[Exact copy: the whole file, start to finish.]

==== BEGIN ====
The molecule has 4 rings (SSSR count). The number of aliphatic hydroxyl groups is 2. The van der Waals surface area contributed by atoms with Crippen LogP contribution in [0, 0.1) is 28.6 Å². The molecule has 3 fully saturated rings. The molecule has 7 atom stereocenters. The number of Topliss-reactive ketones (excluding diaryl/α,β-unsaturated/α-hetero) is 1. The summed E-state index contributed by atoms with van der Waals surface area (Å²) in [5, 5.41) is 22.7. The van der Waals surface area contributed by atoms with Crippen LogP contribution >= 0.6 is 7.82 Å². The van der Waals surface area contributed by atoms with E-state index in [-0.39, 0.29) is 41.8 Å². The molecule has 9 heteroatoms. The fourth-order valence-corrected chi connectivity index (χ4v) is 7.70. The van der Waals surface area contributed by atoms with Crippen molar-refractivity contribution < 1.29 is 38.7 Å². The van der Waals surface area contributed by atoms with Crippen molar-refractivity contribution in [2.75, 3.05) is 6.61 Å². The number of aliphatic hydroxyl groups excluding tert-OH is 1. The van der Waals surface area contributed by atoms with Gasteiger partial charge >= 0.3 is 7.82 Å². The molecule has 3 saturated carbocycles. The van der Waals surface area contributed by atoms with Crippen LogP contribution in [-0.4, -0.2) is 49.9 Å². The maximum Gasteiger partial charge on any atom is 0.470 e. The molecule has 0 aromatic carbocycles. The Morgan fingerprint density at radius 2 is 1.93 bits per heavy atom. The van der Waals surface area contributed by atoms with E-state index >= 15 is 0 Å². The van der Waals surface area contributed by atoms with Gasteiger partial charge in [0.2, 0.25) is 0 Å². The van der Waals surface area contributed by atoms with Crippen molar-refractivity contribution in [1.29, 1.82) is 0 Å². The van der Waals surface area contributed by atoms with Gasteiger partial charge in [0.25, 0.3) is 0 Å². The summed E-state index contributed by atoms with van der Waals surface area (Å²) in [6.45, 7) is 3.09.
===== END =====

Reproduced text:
The molecule has 4 rings (SSSR count). The number of aliphatic hydroxyl groups is 2. The van der Waals surface area contributed by atoms with Crippen LogP contribution in [0, 0.1) is 28.6 Å². The molecule has 3 fully saturated rings. The molecule has 7 atom stereocenters. The number of Topliss-reactive ketones (excluding diaryl/α,β-unsaturated/α-hetero) is 1. The summed E-state index contributed by atoms with van der Waals surface area (Å²) in [5, 5.41) is 22.7. The van der Waals surface area contributed by atoms with Crippen LogP contribution >= 0.6 is 7.82 Å². The van der Waals surface area contributed by atoms with E-state index in [-0.39, 0.29) is 41.8 Å². The molecule has 9 heteroatoms. The fourth-order valence-corrected chi connectivity index (χ4v) is 7.70. The van der Waals surface area contributed by atoms with Crippen molar-refractivity contribution < 1.29 is 38.7 Å². The van der Waals surface area contributed by atoms with Crippen molar-refractivity contribution in [2.75, 3.05) is 6.61 Å². The number of aliphatic hydroxyl groups excluding tert-OH is 1. The van der Waals surface area contributed by atoms with Gasteiger partial charge >= 0.3 is 7.82 Å². The molecule has 3 saturated carbocycles. The van der Waals surface area contributed by atoms with Crippen LogP contribution in [-0.4, -0.2) is 49.9 Å². The maximum Gasteiger partial charge on any atom is 0.470 e. The molecule has 0 aromatic carbocycles. The Morgan fingerprint density at radius 2 is 1.93 bits per heavy atom. The van der Waals surface area contributed by atoms with E-state index >= 15 is 0 Å². The van der Waals surface area contributed by atoms with Gasteiger partial charge in [0.2, 0.25) is 0 Å². The van der Waals surface area contributed by atoms with Crippen molar-refractivity contribution in [1.29, 1.82) is 0 Å². The van der Waals surface area contributed by atoms with Gasteiger partial charge in [0.25, 0.3) is 0 Å². The summed E-state index contributed by atoms with van der Waals surface area (Å²) in [6.45, 7) is 3.09.